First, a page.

Keuka College today announced plans to temporarily close campus operations and began making arrangements for healthy students to return home as it continues to navigate a cluster of coronavirus cases.
“While the public health guidance to keep students on-campus remains best practice, the growing number of cases has made separating healthy students from quarantining populations increasingly difficult,” College President Amy Storey said today in a statement sent to students, faculty, and staff. “County and state health officials have given their permission for the College to allow healthy students who are not subject to a quarantine or isolation order to leave campus in order to create additional isolation and quarantine capacity.”
As of noon today, Yates County Public Health confirmed 14 new positive cases over the previous 24 hours, bringing the total number among the College population to more than 70. These figures don’t necessarily reflect new infections, as the College and public-health officials are still processing test results from an initial triggering event last week.
Out of an abundance of caution, the College is asking students who have not tested positive or been directed to quarantine to make arrangements to return home by the end of the week. Although the College moved to remote instruction last week, Thursday and Friday synchronous classes have been canceled to facilitate the transition.
“As the challenge has escalated, we’ve taken the guidance offered by our health partners and enacted even more strident steps to heighten public safety and safeguard our students,” said Dr. Chris Alterio, chair of the College’s Reopening Task Force.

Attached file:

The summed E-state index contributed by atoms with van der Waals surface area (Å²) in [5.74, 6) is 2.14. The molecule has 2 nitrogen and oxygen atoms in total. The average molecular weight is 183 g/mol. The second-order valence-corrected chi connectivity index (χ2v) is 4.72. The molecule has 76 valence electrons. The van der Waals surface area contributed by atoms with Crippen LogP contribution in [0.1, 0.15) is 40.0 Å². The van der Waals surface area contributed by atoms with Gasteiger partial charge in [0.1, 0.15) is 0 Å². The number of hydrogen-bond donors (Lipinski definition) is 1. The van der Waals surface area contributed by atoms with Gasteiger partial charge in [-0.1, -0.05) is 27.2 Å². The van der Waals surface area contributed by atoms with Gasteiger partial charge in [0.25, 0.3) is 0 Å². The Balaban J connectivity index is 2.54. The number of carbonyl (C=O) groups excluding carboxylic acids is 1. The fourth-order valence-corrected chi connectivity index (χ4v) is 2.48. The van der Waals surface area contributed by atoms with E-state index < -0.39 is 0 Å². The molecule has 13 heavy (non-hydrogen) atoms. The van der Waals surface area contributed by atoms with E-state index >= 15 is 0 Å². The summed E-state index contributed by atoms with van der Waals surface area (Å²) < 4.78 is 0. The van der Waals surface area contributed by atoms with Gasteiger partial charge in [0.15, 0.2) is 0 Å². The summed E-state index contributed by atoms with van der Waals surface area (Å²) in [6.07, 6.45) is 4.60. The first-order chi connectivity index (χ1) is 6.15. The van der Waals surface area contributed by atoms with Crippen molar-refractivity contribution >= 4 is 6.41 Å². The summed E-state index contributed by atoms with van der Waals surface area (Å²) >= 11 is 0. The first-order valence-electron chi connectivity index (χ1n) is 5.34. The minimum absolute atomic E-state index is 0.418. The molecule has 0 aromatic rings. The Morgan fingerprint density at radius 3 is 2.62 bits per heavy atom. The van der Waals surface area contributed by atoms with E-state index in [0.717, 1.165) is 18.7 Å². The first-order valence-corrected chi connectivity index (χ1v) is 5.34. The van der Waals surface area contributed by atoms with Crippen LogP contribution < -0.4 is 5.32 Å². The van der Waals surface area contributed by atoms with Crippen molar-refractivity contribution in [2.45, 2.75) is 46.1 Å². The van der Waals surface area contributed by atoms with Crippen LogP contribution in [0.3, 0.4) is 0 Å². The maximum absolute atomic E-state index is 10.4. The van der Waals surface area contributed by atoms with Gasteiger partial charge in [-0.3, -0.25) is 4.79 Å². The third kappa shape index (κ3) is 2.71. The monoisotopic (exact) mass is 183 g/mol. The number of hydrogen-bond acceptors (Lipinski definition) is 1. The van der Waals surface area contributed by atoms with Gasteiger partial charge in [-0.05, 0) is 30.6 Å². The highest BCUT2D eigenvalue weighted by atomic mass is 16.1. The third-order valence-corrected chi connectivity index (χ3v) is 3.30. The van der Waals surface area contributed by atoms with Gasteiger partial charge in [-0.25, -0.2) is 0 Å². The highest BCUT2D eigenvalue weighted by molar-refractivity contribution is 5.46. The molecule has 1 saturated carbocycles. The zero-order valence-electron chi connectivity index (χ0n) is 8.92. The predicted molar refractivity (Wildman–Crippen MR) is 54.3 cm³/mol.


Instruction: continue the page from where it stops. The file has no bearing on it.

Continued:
Public-health directives require students quarantining or isolating to remain in place. Those students will be released by public health officials to return home once they are no longer infectious.
The College had experienced just a single positive coronavirus case during the first six weeks of the semester. That all changed after a public health investigation determined that a non-sanctioned, off-campus social gathering on Oct. 3 triggered the onset of the current cluster.
Since the first positive student case was reported on Oct. 7, the College has quickly instituted a series of escalating response strategies, including transitioning to distance learning, closing high-traffic campus facilities, canceling all athletics-related activity, requiring non-essential personnel to work from home, and converting the Geiser Dining Commons to 100% take-out.
“We had hoped this step wouldn’t be necessary,” said President Storey, “but the quickly escalating number of positive cases has made this temporary shut-down unavoidable.”